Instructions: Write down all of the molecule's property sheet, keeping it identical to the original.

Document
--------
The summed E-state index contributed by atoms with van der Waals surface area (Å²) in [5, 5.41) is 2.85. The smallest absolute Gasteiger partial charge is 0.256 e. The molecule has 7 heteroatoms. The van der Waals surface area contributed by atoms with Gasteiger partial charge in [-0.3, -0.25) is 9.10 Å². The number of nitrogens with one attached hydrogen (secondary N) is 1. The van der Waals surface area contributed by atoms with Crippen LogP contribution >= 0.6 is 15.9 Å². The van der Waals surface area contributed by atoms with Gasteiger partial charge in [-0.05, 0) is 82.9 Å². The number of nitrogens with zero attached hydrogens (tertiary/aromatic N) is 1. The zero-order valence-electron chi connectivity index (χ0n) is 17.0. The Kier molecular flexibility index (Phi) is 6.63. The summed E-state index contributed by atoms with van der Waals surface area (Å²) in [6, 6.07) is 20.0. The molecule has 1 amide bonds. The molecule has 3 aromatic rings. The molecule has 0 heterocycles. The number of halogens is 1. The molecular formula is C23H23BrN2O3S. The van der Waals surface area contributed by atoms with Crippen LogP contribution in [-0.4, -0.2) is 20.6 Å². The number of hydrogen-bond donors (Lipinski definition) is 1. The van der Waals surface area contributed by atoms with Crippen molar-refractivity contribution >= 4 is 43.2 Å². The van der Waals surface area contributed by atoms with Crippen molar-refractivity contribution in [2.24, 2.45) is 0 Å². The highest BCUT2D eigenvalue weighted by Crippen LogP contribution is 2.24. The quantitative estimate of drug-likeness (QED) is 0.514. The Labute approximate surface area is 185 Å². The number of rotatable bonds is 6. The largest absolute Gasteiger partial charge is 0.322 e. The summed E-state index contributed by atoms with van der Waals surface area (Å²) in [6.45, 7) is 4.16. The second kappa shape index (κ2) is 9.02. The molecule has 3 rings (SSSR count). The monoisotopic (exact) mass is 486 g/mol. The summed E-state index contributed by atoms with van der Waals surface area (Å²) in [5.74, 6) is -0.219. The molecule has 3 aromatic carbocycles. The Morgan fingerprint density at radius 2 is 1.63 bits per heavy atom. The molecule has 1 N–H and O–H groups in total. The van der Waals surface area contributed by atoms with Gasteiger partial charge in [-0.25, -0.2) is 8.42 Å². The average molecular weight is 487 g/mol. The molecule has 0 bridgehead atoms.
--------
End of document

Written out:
The summed E-state index contributed by atoms with van der Waals surface area (Å²) in [5, 5.41) is 2.85. The smallest absolute Gasteiger partial charge is 0.256 e. The molecule has 7 heteroatoms. The van der Waals surface area contributed by atoms with Gasteiger partial charge in [-0.3, -0.25) is 9.10 Å². The number of nitrogens with one attached hydrogen (secondary N) is 1. The van der Waals surface area contributed by atoms with Crippen LogP contribution >= 0.6 is 15.9 Å². The van der Waals surface area contributed by atoms with Gasteiger partial charge in [-0.05, 0) is 82.9 Å². The number of nitrogens with zero attached hydrogens (tertiary/aromatic N) is 1. The zero-order valence-electron chi connectivity index (χ0n) is 17.0. The Kier molecular flexibility index (Phi) is 6.63. The summed E-state index contributed by atoms with van der Waals surface area (Å²) in [6, 6.07) is 20.0. The molecule has 1 amide bonds. The molecule has 3 aromatic rings. The molecule has 0 heterocycles. The number of halogens is 1. The molecular formula is C23H23BrN2O3S. The van der Waals surface area contributed by atoms with Crippen LogP contribution in [-0.4, -0.2) is 20.6 Å². The number of hydrogen-bond donors (Lipinski definition) is 1. The van der Waals surface area contributed by atoms with Crippen molar-refractivity contribution >= 4 is 43.2 Å². The van der Waals surface area contributed by atoms with Crippen molar-refractivity contribution in [2.24, 2.45) is 0 Å². The highest BCUT2D eigenvalue weighted by Crippen LogP contribution is 2.24. The quantitative estimate of drug-likeness (QED) is 0.514. The Labute approximate surface area is 185 Å². The number of rotatable bonds is 6. The largest absolute Gasteiger partial charge is 0.322 e. The summed E-state index contributed by atoms with van der Waals surface area (Å²) in [6.45, 7) is 4.16. The second kappa shape index (κ2) is 9.02. The molecule has 3 rings (SSSR count). The monoisotopic (exact) mass is 486 g/mol. The summed E-state index contributed by atoms with van der Waals surface area (Å²) in [5.74, 6) is -0.219. The molecule has 3 aromatic carbocycles. The Morgan fingerprint density at radius 2 is 1.63 bits per heavy atom. The molecule has 1 N–H and O–H groups in total. The van der Waals surface area contributed by atoms with Gasteiger partial charge in [-0.25, -0.2) is 8.42 Å². The average molecular weight is 487 g/mol. The molecule has 0 bridgehead atoms.